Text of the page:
Really, race hustlers (looking at you Sharpton and Jackson). Does it always have to be about white on black violence? Can you, for once, speak out against violence perpetrated by the same color? (No, for the same reason they pay no mind to the continuing gang war between the Hispanic and African-American gangs in L.A. Just doesn’t fit the narrative.)

They care more about what Don Imus said on the radio.

It’s really depressing.

Hawkins1701 on June 30, 2008 at 12:33 PM

C’mon, this is normal for the people of Africa.

Why would anyone think this would bother them or even momentarily distract them from the living hell that is daily life in 98% of Africa?

Am I the only person on Earth who saw Congo?

SuperCool on June 30, 2008 at 2:43 PM

Other African leaders are afraid of throwing stones from their glass houses. The last thing they want is western heat being turned up on corrupt dictators, since they are the norm in Africa.

Grafted on June 30, 2008 at 2:45 PM

If the US steps out of the African picture, then we make that much more room for China, witness Zimbabwe.

The AU is a joke, but then so is the UN, and for the same reasons; legitimacy is not a requirement to participate.

If we stopped letting ourselves be stymied by China and Russia and the other non-free nations of the UN, and created a United Democracy organization, with democracy being defined as much more than an ink stained finger, then we would not only be in a position to pressure Zimbabwe and it’s enablers, we could invite eligible African nations to join. We could invite ineligible nations to become so, look at what the opportunity to join the Union did for for the former territories in the US. (Utah civilizing comment deleted by author for sake of commity) Decent African nations knowing they are disempowered by a despot riddled UN and a despot dominated AU would be pleased to join a United Democracy.

Hell, call it the Justice League for all I care, all I know is the UN has failed it’s vaunted mission and only legitimizes bad actors that ought to be banned from a truly worthy club, and we limit our ability to bless other nations by accepting the shackles of the failed UN. Disengagement will only invite more bad actors, we need to new paradigm.

Maquis on June 30, 2008 at 4:13 PM

The African continent political trainwreck rolls on. LBJ said on tape that history has shown that Latinos make bad administrators. I think it is safe to say that Africans make bad administators too.

saiga on June 30, 2008 at 4:42 PM

South Africa in particular owes its current existence to global pressure from the West against the previous apartheid government.

The ANC may have had something to do with it too….although Reagan sure didn’t help!

The AU is kind of a club for dictators, but that doesn’t mean we should cease aid to Africa. You seem to see actions to help alleviate AIDS and famine as some sort of African affirmative action. If we don’t actively help Africa millions will die as a result. The stakes are much higher in Africa than in America in regards to governmental assistance for blacks.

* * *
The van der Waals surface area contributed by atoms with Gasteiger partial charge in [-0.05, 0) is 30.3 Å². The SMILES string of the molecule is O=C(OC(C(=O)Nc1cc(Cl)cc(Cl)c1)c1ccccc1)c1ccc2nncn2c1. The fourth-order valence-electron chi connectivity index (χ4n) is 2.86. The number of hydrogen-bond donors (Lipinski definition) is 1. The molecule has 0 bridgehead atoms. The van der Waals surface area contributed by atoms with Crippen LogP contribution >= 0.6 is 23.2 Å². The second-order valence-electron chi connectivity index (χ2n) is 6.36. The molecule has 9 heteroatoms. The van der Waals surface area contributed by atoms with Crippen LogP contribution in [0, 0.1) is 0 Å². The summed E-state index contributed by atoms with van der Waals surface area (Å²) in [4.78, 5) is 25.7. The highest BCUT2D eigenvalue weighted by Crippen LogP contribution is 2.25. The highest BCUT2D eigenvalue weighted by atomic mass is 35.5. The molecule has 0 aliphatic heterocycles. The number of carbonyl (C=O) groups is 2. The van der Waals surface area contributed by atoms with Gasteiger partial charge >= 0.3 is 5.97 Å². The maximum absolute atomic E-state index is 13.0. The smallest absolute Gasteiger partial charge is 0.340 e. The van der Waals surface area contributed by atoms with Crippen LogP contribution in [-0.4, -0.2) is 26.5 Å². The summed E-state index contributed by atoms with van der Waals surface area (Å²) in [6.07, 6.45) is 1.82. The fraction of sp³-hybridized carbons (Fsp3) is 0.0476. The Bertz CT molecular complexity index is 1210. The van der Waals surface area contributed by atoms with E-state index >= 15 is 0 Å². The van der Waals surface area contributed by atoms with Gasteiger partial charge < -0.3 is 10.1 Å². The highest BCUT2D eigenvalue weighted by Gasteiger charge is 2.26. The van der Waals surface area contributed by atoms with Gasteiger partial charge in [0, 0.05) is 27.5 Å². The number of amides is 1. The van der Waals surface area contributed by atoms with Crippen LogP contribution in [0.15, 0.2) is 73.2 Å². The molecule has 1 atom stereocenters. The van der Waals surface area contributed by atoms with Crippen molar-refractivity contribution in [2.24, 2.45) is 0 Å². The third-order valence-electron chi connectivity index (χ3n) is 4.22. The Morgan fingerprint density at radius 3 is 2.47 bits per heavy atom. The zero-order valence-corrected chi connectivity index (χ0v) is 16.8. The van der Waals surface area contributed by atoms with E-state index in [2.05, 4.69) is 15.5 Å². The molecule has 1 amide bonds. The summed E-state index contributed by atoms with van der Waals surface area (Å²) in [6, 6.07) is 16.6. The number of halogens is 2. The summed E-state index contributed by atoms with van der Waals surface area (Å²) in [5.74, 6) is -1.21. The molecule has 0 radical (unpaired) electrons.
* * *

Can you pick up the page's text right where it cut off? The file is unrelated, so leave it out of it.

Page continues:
crr6 on June 30, 2008 at 6:36 PM

I agree..we have wasted too much money trying to help this nation. They do not seem to want to help themselves.

I love how these countries all hate us, but when they need assistance who do they get the most from? The USA.

becki51758 on June 30, 2008 at 9:40 AM

Who said all African nations hate us? And as a proportion of our GDP, the US actually gives the the least amount of foreign aid among industrialized nations.

I just can’t get over the fact that “African-Americans” do little more than complain and cry racism on this side of the pond, knowing how life actually is in Africa.

bridgetown on June 30, 2008 at 9:48 AM

This is why people think Republicans are bigots. Just so ya know. Keep doin your thing though.

crr6 on June 30, 2008 at 6:40 PM

The African continent political trainwreck rolls on. LBJ said on tape that history has shown that Latinos make bad administrators. I think it is safe to say that Africans make bad administators too.

saiga on June 30, 2008 at 4:42 PM

that too.

crr6 on June 30, 2008 at 6:43 PM

Soon, America will have the government it desires just like Zimbabwe.

The end of U.S. civilization is nigh.

TheSitRep on June 30, 2008 at 6:47 PM

crr6 on June 30, 2008 at 6:40 PM

Get with the program anyone who does not vote for Obama and or has the temerity to criticize any policy position by any black has already been targeted as a bigot by the overlords.

The sanctimony of the left is going to backfire though.

elduende on June 30, 2008 at 8:15 PM

I know this is late in the thread but… as part of my Bachelor’s I studied the contrasting relationship of Christians and Muslims in Tanzania and Nigeria. One of the things I found out was that in the typical Black African nation the leader (and his party), once voted into office view this as proof of them having received the “mandate of heaven”, ie. they are the choice of the Ancestors to lead the country. This explains why oft-repeated pattern in Black Africa is one, and one only, fair and open election followed by years of dictatorship.

This belief is extremely hard to break and should be viewed by us as a fundamental matter of worldview for Black Africans, similar to the fundamental view of Americans on, say, freedom of speech or personal liberty. Black Africans are culturally also very reluctant to disagree with one another. Tribalism too, has a determinative effect. I’m reminded of a lecturer who spent some time in Zaire when Mobutu was in power. When he questioned a local on Mobutu’s corruption the local answered “Yes… but he looks after his tribe well.”

So, yes there are many African leaders who are shutting up because they too have or are employing brutish tactics in their own countries, but the cultural forces should not be overlooked.

Liam1304 on July 1, 2008 at 1:11 AM